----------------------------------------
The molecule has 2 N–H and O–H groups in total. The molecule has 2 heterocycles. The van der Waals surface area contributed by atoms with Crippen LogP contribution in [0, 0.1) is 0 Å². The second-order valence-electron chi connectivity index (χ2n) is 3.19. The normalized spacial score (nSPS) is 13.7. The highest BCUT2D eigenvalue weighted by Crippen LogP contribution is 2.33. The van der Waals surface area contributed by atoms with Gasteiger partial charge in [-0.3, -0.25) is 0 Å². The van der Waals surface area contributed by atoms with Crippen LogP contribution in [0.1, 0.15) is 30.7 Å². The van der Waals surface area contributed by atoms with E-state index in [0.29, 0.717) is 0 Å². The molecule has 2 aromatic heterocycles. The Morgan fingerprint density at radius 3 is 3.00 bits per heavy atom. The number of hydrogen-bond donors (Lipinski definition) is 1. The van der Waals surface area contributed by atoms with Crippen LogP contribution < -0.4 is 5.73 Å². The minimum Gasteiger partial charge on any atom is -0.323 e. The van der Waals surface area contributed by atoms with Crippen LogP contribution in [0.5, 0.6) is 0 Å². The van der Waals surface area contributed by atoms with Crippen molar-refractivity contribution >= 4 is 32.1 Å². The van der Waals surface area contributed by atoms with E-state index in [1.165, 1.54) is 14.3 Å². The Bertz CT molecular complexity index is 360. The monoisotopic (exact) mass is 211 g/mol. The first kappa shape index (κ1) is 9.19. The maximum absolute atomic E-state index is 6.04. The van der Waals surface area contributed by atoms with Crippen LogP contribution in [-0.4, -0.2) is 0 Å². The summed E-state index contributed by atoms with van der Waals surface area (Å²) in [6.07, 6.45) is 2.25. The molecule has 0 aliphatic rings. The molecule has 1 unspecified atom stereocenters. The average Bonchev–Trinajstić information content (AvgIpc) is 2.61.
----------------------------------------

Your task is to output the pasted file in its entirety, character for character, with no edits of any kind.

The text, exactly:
The molecule has 2 N–H and O–H groups in total. The molecule has 2 heterocycles. The van der Waals surface area contributed by atoms with Crippen LogP contribution in [0, 0.1) is 0 Å². The second-order valence-electron chi connectivity index (χ2n) is 3.19. The normalized spacial score (nSPS) is 13.7. The highest BCUT2D eigenvalue weighted by Crippen LogP contribution is 2.33. The van der Waals surface area contributed by atoms with Gasteiger partial charge in [-0.3, -0.25) is 0 Å². The van der Waals surface area contributed by atoms with Crippen LogP contribution in [0.1, 0.15) is 30.7 Å². The van der Waals surface area contributed by atoms with E-state index in [0.29, 0.717) is 0 Å². The molecule has 2 aromatic heterocycles. The Morgan fingerprint density at radius 3 is 3.00 bits per heavy atom. The number of hydrogen-bond donors (Lipinski definition) is 1. The van der Waals surface area contributed by atoms with Crippen LogP contribution < -0.4 is 5.73 Å². The minimum Gasteiger partial charge on any atom is -0.323 e. The van der Waals surface area contributed by atoms with Crippen LogP contribution in [0.5, 0.6) is 0 Å². The van der Waals surface area contributed by atoms with Crippen molar-refractivity contribution >= 4 is 32.1 Å². The van der Waals surface area contributed by atoms with E-state index in [1.165, 1.54) is 14.3 Å². The Bertz CT molecular complexity index is 360. The monoisotopic (exact) mass is 211 g/mol. The first kappa shape index (κ1) is 9.19. The maximum absolute atomic E-state index is 6.04. The van der Waals surface area contributed by atoms with Crippen LogP contribution in [-0.4, -0.2) is 0 Å². The summed E-state index contributed by atoms with van der Waals surface area (Å²) in [6.07, 6.45) is 2.25. The molecule has 0 aliphatic rings. The molecule has 1 unspecified atom stereocenters. The average Bonchev–Trinajstić information content (AvgIpc) is 2.61.